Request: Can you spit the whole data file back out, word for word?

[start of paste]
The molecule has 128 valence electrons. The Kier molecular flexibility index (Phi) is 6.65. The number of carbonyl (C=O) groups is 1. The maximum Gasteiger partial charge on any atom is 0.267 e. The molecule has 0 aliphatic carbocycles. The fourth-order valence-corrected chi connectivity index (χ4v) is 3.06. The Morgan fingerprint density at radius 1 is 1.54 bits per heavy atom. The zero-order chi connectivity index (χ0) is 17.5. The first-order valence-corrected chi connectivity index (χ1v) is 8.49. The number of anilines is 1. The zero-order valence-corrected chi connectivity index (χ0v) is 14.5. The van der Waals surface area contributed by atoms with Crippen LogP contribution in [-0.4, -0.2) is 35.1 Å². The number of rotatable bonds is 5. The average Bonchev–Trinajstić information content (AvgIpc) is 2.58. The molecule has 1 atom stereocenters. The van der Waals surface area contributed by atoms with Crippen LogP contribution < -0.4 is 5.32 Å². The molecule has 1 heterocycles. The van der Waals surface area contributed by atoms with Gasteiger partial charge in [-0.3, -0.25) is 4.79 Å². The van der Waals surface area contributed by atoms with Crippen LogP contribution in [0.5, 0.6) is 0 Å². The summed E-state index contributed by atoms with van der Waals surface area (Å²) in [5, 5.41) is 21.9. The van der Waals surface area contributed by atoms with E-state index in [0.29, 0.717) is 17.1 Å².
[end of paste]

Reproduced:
The molecule has 128 valence electrons. The Kier molecular flexibility index (Phi) is 6.65. The number of carbonyl (C=O) groups is 1. The maximum Gasteiger partial charge on any atom is 0.267 e. The molecule has 0 aliphatic carbocycles. The fourth-order valence-corrected chi connectivity index (χ4v) is 3.06. The Morgan fingerprint density at radius 1 is 1.54 bits per heavy atom. The zero-order chi connectivity index (χ0) is 17.5. The first-order valence-corrected chi connectivity index (χ1v) is 8.49. The number of anilines is 1. The zero-order valence-corrected chi connectivity index (χ0v) is 14.5. The van der Waals surface area contributed by atoms with Crippen LogP contribution in [-0.4, -0.2) is 35.1 Å². The number of rotatable bonds is 5. The average Bonchev–Trinajstić information content (AvgIpc) is 2.58. The molecule has 1 atom stereocenters. The van der Waals surface area contributed by atoms with Crippen LogP contribution < -0.4 is 5.32 Å². The molecule has 1 heterocycles. The van der Waals surface area contributed by atoms with Gasteiger partial charge in [-0.3, -0.25) is 4.79 Å². The van der Waals surface area contributed by atoms with Crippen LogP contribution in [0.5, 0.6) is 0 Å². The summed E-state index contributed by atoms with van der Waals surface area (Å²) in [5, 5.41) is 21.9. The van der Waals surface area contributed by atoms with E-state index in [0.29, 0.717) is 17.1 Å².